Unfortunately, it was not to be because of my day job obligations. But I set to work on convincing Doug and Steve to go. Being the good, obedient friends they are, and seeing my enthusiasm for Renée and opera, they acquiesced. I like it when people do as I say, especially when I know they will love it. And obviously, I didn't send them in completely blind. I sent him Renée's album By Request, which is the first of hers that I bought for myself (I also included her Dark Hope just because I thought it would show them her range). I also sent him youtube videos of her various performances and regaled him with tales of my own adventures with Renée. I upped the ante by triple teaming him with fellow Fleming Flappers Chelsea and Roxie too.
It all seems to have worked. Now, I just haved to get them to the Met. You know Steve as the inimitable Steve on Broadway. This is Steve's account of his adventure of attending his first classical voice recital and seeing Renée Fleming:
For a guy who never knew his coloratura from his singspiel, I’ve come along way – thanks in no small part to the greatest opera enthusiast in my life, Sarah.
Although my experience with opera was shamefully lacking, Sarah’s patience and exuberance helped transform my Opera 101 into quite an adventure. And the best part? I no longer view the art form as endless – as in boring – entertainment.
My lesson culminated last Thursday when I traded in my Steve On Broadway (SOB) moniker for one with a few more whiffs of sophistication: Steve On Opera (SOO). While I didn’t exactly enjoy a full operatic performance per se, my ongoing education in opera led me to a recital showcasing the great soprano Renée Fleming.
That voice! Those vocal selections! The repartee with the audience! The lovely, flowing red and blue gowns! The chance to meet the glorious diva in person! It didn’t take me long after the recital to sum up my experience in one single word.
My exceptionally exquisite evening proved to be one filled at once with both symmetry and stark contrasts.
The contrast was realized as I took my seat in the uppermost reaches of Ordway Center for the Performing Arts’ third balcony. It dawned on me that the last time I had climbed to the fourth and final level of this massive concert hall had been 11 years earlier for the furthest thing away from opera: a performance of Rent.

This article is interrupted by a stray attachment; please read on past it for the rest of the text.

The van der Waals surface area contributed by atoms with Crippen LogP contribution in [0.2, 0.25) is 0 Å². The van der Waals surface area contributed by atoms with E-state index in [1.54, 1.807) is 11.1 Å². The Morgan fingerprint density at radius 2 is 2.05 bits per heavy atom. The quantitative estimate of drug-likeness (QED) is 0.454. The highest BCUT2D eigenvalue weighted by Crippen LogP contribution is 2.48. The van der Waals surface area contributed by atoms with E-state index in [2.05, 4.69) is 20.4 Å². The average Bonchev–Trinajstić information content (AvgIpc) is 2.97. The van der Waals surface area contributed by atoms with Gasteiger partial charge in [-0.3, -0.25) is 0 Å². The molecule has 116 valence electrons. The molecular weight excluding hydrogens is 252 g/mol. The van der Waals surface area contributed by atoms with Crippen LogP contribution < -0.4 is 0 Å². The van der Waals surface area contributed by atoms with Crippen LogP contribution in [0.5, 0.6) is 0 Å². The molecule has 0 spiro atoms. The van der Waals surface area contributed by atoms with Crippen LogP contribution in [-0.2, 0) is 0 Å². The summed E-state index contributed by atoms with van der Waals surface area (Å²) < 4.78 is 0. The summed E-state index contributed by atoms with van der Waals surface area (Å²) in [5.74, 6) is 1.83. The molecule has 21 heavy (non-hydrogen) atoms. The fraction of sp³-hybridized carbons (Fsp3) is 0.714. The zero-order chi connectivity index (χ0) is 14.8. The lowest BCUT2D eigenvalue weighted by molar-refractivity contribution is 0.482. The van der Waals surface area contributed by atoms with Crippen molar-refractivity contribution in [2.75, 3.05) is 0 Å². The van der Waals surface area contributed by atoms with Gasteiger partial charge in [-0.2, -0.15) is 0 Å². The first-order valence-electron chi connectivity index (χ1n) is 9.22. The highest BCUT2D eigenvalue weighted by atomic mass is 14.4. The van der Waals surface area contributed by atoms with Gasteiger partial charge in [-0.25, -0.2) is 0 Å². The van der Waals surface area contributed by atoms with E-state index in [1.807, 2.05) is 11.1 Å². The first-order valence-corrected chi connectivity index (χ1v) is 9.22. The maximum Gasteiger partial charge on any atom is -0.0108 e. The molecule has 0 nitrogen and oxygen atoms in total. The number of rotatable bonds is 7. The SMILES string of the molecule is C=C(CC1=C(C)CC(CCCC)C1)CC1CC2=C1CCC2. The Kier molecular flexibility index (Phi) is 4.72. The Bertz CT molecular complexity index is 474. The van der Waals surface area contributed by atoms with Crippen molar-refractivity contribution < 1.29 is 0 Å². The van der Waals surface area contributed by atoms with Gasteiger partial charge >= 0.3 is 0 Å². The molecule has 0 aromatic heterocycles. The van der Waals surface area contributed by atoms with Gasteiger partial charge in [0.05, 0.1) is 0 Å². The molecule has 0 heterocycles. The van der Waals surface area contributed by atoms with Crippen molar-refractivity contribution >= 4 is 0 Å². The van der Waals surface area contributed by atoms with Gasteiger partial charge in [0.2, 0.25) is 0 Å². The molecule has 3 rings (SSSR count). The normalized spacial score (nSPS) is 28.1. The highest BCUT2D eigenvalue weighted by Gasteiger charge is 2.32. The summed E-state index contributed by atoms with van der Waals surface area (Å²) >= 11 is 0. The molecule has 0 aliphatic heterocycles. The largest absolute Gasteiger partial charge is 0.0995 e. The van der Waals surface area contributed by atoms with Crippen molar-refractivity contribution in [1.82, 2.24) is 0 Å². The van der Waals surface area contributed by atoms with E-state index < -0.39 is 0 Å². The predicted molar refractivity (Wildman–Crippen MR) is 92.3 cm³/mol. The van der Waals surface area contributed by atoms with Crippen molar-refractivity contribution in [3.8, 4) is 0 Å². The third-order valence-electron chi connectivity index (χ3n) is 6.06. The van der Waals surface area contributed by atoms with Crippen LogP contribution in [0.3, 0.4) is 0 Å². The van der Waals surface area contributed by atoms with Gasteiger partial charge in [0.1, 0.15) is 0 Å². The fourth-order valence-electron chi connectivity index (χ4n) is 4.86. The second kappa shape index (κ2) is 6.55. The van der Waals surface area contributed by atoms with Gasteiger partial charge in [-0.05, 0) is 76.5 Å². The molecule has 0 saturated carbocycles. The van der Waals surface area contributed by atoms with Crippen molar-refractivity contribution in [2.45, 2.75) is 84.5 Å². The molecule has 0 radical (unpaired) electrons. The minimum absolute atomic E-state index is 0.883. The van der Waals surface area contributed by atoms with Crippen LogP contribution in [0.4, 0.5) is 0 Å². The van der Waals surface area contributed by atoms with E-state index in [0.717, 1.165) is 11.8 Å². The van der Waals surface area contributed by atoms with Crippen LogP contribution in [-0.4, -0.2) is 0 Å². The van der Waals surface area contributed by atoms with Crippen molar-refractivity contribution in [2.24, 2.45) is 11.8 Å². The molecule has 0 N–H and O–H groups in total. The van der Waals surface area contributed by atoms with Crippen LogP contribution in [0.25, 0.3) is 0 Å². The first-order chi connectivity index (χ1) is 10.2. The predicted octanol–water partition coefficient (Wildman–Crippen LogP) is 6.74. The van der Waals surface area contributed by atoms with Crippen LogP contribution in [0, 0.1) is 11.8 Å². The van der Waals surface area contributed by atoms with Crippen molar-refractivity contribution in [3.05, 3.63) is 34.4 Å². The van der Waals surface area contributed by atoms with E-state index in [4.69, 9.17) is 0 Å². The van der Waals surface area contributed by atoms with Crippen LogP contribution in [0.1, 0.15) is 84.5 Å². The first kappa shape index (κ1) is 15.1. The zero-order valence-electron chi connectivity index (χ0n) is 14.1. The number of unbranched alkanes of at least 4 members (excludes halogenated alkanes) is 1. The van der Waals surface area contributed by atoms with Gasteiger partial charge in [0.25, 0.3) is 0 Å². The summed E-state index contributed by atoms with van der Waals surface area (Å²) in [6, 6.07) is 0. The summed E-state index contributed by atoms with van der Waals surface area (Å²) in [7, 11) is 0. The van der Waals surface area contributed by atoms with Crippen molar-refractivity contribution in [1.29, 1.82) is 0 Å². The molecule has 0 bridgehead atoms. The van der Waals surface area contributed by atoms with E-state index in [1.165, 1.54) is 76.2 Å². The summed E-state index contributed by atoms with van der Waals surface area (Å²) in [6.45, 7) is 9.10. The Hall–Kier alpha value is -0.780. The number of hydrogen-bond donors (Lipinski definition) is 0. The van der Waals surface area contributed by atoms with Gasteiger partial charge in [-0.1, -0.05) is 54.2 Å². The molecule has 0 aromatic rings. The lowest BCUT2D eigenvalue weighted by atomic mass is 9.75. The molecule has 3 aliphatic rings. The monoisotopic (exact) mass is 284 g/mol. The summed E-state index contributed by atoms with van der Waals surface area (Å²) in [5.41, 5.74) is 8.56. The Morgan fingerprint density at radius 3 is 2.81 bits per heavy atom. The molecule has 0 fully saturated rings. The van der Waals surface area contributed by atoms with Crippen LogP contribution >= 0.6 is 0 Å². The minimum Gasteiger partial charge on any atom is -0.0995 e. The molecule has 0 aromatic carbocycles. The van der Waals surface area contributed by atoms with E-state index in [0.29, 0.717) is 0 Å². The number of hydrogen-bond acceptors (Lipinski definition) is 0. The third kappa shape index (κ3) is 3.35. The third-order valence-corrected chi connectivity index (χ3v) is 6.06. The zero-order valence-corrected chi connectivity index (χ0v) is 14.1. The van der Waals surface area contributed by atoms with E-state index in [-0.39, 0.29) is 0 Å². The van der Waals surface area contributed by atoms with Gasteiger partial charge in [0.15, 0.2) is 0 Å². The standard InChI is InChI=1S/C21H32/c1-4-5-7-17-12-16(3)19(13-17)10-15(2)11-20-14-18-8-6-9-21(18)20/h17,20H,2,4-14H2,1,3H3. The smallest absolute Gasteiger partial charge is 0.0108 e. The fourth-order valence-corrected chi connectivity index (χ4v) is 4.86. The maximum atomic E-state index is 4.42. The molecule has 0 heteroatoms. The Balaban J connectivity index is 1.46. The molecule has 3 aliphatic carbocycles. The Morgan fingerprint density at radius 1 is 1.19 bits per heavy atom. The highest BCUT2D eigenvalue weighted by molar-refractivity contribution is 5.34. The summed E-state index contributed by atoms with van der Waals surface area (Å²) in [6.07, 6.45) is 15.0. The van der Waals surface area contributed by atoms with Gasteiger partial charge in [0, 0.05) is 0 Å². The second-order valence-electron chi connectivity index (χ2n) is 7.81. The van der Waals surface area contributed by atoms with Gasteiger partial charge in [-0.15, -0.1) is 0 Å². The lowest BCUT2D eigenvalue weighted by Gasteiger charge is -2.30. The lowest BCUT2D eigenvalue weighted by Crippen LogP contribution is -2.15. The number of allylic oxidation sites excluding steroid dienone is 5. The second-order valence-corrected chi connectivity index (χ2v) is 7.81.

Unlike that Jonathan Larson musical, which blared through the speakers at an ear-shattering volume, I was finally experiencing an unamplified voice that easily carried to the Ordway’s rafters, not far above my head.
Who needed a mic, when you have Fleming’s divine voice?
Ironically, it was also Rent that provided part of my evening’s symmetry. After all, when Larson wrote his musical, he based it on Giacomo Puccini’s La Bohéme. During last Thursday’s performance, Fleming devoted the last half of her recital to the genuine article.
Adding to the evening’s symmetry was her encore that included her rendition of Gianni Schicchi’s “O Mio Babbino Caro” – an aria featured on Renée Fleming’s “By Request” recording that Sarah provided me as my earlier “homework assignment.” Prior to the recital, Sarah had asked me which track was my favorite, and I named “O Mio Babbino Caro.” In truth, it was my answer simply because it was the most familiar. But after hearing Fleming perform it live, it’s going to be hard to replace as my favorite.
Following along with the recital program’s language translation proved enlightening in and of itself. For starters, without following along, I would never have known just how dark those German arias Fleming sang actually were. While I appreciated her stunning interpretation, I was relieved once
she moved on to the lighter themes.
What the program didn’t explain to me was that there were cycles for each composer or that each cycle must be performed in its entirety for the audience to respond with any applause. During the first cycle alone, my Love Of My Life (LOML) and I looked to each other wondering why the audience was sitting on its hands. Once they applauded enthusiastically, I realized my lesson would last through the rest of the evening.
After the first ovation, Fleming left the stage. Could it be that we already arrived at our intermission? Of course not. But how were we to know?
Moments later, Fleming returned to the stage for the next cycle and another
lesson was learned.
Once the actual intermission concluded, it was Puccini’s arias when I really fell for Renée Fleming. She demonstrated a playful side that forever erased my image of opera as stodgy and devoid of humor. I was suddenly picturing how Sarah must have fallen in love with that exquisite voice on a snowy day in New York City.
Then to enjoy Fleming’s four encores, two of which included tunes from West Side Story – including my all-time favorite Broadway love song, “Somewhere” – and I was in heaven. Just when I thought I could never get any higher, literally or figuratively, there I was, floating on air, leaving the Ordway on a high note.
Thanks to my dear teacher and friend Sarah for fostering and encouraging my education. You’ve opened my eyes and ears to a beautiful singer and a timeless art form.
This is Steve On Broadway (SOB)